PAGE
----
I have failed my continued efforts to escape Judaism’s grasp. In groups, I share humor with a Jewish flavor. Then, I think about the idea that even the seemingly simple act of using humor connects me to my heritage. Aren’t most of the world’s comedians of Jewish descent? Or is this just another nod toward the Jewish comedian rulebook?
Can we create our own truly unique identity or has this identity already been designed through years of evolution, genetic predetermination and experimentation, and the passing on of energy, memories, and lived experiences?
Can we escape the blood that flows in our veins?
For many years, I convinced myself that this was possible, but the older I get, the more sensitive I become and the more drawn to the experiences of the people who came before me. If not for several courageous souls, I might not even exist in this form I have taken for this life. I can only write from my own experience, but I feel a deep emotion when I bear witness to the suffering that came to pass for so many Jewish people for so many thousands of years.
In our recent travels to Darmstadt, my husband and I noticed small brass squares that had been embedded into the sidewalk. While he attended a conference, I wandered the streets of the city and found more and more of these markers; there were many pairs and sometimes several all clustered together in one spot. Upon closer inspection, I noticed that on each one had been inscribed a person’s name, birth date, and the German words for taken and died, along with the year of these two events. I had to look up the German words, but the places where people had died were already familiar: Dachau, Auschwitz. I felt a haunting chill move from the earth up through my entire body.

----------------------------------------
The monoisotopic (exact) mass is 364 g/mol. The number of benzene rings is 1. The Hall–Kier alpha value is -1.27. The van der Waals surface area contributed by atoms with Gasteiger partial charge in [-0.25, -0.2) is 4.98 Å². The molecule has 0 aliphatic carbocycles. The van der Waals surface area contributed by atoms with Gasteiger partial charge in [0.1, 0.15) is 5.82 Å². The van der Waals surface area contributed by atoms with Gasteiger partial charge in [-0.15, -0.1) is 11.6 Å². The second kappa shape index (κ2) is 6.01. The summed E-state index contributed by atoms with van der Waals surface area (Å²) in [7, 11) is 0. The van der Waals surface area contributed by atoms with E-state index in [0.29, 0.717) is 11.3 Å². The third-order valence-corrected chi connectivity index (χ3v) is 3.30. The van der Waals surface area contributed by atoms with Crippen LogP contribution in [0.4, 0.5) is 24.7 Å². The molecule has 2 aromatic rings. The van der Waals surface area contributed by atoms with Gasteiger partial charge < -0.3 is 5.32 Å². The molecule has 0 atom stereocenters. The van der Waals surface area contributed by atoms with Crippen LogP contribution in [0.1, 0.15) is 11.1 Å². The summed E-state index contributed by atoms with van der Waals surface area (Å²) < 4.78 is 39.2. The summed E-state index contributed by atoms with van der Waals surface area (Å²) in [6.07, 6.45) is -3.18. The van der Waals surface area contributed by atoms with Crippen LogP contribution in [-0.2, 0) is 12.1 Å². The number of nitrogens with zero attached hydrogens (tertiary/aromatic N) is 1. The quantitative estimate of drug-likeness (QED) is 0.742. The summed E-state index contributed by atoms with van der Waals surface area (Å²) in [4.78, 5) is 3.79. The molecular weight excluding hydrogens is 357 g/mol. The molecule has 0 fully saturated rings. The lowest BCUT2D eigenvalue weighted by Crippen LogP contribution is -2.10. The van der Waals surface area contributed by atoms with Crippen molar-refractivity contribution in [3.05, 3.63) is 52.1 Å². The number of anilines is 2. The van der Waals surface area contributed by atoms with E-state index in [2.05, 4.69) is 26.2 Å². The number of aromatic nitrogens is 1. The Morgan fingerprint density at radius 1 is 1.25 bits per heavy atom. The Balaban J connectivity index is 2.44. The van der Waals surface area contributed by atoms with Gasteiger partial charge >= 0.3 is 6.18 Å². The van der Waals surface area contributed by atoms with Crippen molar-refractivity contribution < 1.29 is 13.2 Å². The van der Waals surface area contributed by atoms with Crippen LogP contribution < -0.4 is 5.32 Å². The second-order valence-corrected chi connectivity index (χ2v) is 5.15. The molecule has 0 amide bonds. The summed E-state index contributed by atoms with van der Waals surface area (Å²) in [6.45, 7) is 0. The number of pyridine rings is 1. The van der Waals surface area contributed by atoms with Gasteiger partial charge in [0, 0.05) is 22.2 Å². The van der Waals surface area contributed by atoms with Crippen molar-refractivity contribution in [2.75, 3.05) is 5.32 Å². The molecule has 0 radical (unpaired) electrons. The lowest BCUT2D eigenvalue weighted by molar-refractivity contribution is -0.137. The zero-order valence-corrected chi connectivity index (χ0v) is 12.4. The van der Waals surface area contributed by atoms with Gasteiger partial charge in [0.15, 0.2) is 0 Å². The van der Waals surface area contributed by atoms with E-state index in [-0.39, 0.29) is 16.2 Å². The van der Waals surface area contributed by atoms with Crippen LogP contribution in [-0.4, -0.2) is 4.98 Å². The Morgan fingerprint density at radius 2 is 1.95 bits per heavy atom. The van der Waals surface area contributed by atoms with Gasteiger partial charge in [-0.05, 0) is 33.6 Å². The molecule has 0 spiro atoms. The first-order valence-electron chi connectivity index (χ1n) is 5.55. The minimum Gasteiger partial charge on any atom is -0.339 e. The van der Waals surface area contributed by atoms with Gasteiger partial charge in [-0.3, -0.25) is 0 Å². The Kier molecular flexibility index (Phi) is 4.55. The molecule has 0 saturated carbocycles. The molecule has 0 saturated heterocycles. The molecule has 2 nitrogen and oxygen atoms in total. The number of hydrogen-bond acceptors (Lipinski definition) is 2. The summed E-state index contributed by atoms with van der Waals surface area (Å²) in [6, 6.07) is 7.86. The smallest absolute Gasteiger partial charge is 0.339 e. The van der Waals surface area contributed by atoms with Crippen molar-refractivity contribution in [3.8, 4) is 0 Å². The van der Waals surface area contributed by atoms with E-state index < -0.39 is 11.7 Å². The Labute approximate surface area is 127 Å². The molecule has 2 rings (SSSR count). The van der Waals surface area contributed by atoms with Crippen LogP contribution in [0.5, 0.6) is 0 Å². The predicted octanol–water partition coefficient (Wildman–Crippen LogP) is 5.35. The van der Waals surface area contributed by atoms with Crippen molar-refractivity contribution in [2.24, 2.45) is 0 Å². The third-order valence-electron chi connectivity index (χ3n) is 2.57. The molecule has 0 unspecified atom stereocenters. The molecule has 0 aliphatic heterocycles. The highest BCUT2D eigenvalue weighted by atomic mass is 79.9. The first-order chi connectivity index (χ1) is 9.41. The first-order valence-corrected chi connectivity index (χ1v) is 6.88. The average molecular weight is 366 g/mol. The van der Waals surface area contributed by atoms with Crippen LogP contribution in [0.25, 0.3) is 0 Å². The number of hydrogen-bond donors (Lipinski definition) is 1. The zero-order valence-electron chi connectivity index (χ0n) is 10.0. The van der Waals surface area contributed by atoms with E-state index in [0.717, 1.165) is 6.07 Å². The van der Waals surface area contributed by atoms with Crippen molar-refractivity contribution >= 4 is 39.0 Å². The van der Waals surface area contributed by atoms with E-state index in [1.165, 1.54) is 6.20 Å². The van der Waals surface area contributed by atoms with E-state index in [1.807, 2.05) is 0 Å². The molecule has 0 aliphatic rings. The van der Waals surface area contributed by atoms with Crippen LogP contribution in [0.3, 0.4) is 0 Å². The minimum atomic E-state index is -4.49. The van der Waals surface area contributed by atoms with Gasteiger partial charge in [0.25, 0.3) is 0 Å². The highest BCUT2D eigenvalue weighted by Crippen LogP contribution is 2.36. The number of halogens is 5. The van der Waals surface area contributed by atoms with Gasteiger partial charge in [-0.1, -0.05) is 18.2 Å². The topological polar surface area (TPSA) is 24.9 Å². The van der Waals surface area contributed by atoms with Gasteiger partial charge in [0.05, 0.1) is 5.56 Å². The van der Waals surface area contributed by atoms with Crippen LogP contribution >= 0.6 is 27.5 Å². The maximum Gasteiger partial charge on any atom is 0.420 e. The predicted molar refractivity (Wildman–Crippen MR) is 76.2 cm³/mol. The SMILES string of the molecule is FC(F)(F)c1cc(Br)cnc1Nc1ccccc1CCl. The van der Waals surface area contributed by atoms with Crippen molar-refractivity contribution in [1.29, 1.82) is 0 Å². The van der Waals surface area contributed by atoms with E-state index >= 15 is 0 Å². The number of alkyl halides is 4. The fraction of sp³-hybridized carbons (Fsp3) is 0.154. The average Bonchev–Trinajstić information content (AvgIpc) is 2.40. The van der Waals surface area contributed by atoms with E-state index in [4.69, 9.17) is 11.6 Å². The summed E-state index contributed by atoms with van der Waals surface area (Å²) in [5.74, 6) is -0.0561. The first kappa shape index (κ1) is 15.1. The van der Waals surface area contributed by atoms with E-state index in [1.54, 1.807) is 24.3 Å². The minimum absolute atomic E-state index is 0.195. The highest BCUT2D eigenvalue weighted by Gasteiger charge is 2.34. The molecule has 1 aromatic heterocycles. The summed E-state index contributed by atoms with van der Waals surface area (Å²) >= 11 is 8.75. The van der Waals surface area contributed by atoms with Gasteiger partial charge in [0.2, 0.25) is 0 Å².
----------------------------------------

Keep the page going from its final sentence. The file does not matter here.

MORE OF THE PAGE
Perhaps, it is not just that these people experienced a fate that could have befallen me had I lived in a different place in a different time. It may also be that on my own spiritual path, I have studied the ideas from Buddhists, yogis, and philosophers, who claim that we are all the same and thus we are all connected and responsible for each other. This question warrants further reflection. I can say that I do not feel the same haunting response in the depths of my being when confronted with other suffering. I feel sadness but not the same feeling that their fate could easily have been my own.
Has my own, often fiery, struggle with my heritage shown disrespect for the sacrifices of those members of my family who came before me? So many of those individuals perished for no reason other than being Jewish. They may have experienced their own struggle with the Jewish faith and/or not even considered themselves to be Jewish, but their identity was set nonetheless.